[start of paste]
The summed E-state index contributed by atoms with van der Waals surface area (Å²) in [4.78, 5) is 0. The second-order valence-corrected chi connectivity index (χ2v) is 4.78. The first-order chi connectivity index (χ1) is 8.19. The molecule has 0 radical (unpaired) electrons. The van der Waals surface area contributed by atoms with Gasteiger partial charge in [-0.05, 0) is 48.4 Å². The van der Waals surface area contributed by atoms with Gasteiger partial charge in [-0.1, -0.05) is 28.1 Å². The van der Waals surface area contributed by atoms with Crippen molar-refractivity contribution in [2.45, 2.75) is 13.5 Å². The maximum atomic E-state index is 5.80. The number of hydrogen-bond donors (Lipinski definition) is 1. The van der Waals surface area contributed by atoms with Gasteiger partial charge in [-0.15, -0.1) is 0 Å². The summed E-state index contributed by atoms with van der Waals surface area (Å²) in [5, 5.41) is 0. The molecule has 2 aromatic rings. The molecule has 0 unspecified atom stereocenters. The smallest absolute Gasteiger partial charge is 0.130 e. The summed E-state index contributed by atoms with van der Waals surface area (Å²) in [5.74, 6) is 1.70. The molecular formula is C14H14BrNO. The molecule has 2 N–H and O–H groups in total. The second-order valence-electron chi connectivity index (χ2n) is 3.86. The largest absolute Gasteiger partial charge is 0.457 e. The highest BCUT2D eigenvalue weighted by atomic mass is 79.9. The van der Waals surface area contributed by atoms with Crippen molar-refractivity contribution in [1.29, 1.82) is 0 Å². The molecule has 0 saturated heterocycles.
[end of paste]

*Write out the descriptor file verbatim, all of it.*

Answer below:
The summed E-state index contributed by atoms with van der Waals surface area (Å²) in [4.78, 5) is 0. The second-order valence-corrected chi connectivity index (χ2v) is 4.78. The first-order chi connectivity index (χ1) is 8.19. The molecule has 0 radical (unpaired) electrons. The van der Waals surface area contributed by atoms with Gasteiger partial charge in [-0.05, 0) is 48.4 Å². The van der Waals surface area contributed by atoms with Gasteiger partial charge in [-0.1, -0.05) is 28.1 Å². The van der Waals surface area contributed by atoms with Crippen molar-refractivity contribution in [2.45, 2.75) is 13.5 Å². The maximum atomic E-state index is 5.80. The number of hydrogen-bond donors (Lipinski definition) is 1. The van der Waals surface area contributed by atoms with Gasteiger partial charge in [-0.15, -0.1) is 0 Å². The summed E-state index contributed by atoms with van der Waals surface area (Å²) in [5, 5.41) is 0. The molecule has 2 aromatic rings. The molecule has 0 unspecified atom stereocenters. The smallest absolute Gasteiger partial charge is 0.130 e. The summed E-state index contributed by atoms with van der Waals surface area (Å²) in [5.74, 6) is 1.70. The molecular formula is C14H14BrNO. The molecule has 2 N–H and O–H groups in total. The second-order valence-electron chi connectivity index (χ2n) is 3.86. The largest absolute Gasteiger partial charge is 0.457 e. The highest BCUT2D eigenvalue weighted by atomic mass is 79.9. The van der Waals surface area contributed by atoms with Crippen molar-refractivity contribution in [1.29, 1.82) is 0 Å². The molecule has 0 saturated heterocycles.